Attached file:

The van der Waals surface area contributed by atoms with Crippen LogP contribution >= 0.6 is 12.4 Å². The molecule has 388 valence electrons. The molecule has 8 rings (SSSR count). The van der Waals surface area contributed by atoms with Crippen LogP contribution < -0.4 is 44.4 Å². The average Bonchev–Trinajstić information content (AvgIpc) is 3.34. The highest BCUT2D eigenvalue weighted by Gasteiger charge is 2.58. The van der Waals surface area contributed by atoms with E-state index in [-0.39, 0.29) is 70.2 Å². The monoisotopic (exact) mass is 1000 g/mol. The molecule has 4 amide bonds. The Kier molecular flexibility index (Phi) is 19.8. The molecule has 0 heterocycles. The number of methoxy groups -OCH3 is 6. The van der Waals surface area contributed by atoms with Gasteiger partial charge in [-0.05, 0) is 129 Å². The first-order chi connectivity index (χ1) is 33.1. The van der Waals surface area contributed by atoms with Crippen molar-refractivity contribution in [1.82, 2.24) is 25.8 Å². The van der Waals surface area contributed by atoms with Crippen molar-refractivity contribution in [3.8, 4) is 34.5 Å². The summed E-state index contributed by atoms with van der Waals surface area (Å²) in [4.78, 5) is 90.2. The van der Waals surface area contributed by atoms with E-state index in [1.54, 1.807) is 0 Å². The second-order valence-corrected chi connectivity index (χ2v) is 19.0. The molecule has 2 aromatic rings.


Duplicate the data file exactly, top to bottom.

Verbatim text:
The van der Waals surface area contributed by atoms with Crippen LogP contribution >= 0.6 is 12.4 Å². The molecule has 388 valence electrons. The molecule has 8 rings (SSSR count). The van der Waals surface area contributed by atoms with Crippen LogP contribution < -0.4 is 44.4 Å². The average Bonchev–Trinajstić information content (AvgIpc) is 3.34. The highest BCUT2D eigenvalue weighted by Gasteiger charge is 2.58. The van der Waals surface area contributed by atoms with E-state index in [-0.39, 0.29) is 70.2 Å². The monoisotopic (exact) mass is 1000 g/mol. The molecule has 4 amide bonds. The Kier molecular flexibility index (Phi) is 19.8. The molecule has 0 heterocycles. The number of methoxy groups -OCH3 is 6. The van der Waals surface area contributed by atoms with Gasteiger partial charge in [-0.05, 0) is 129 Å². The first-order chi connectivity index (χ1) is 33.1. The van der Waals surface area contributed by atoms with Crippen molar-refractivity contribution in [1.82, 2.24) is 25.8 Å². The van der Waals surface area contributed by atoms with Crippen molar-refractivity contribution in [3.8, 4) is 34.5 Å². The summed E-state index contributed by atoms with van der Waals surface area (Å²) in [4.78, 5) is 90.2. The van der Waals surface area contributed by atoms with E-state index in [1.54, 1.807) is 0 Å². The second-order valence-corrected chi connectivity index (χ2v) is 19.0. The molecule has 2 aromatic rings.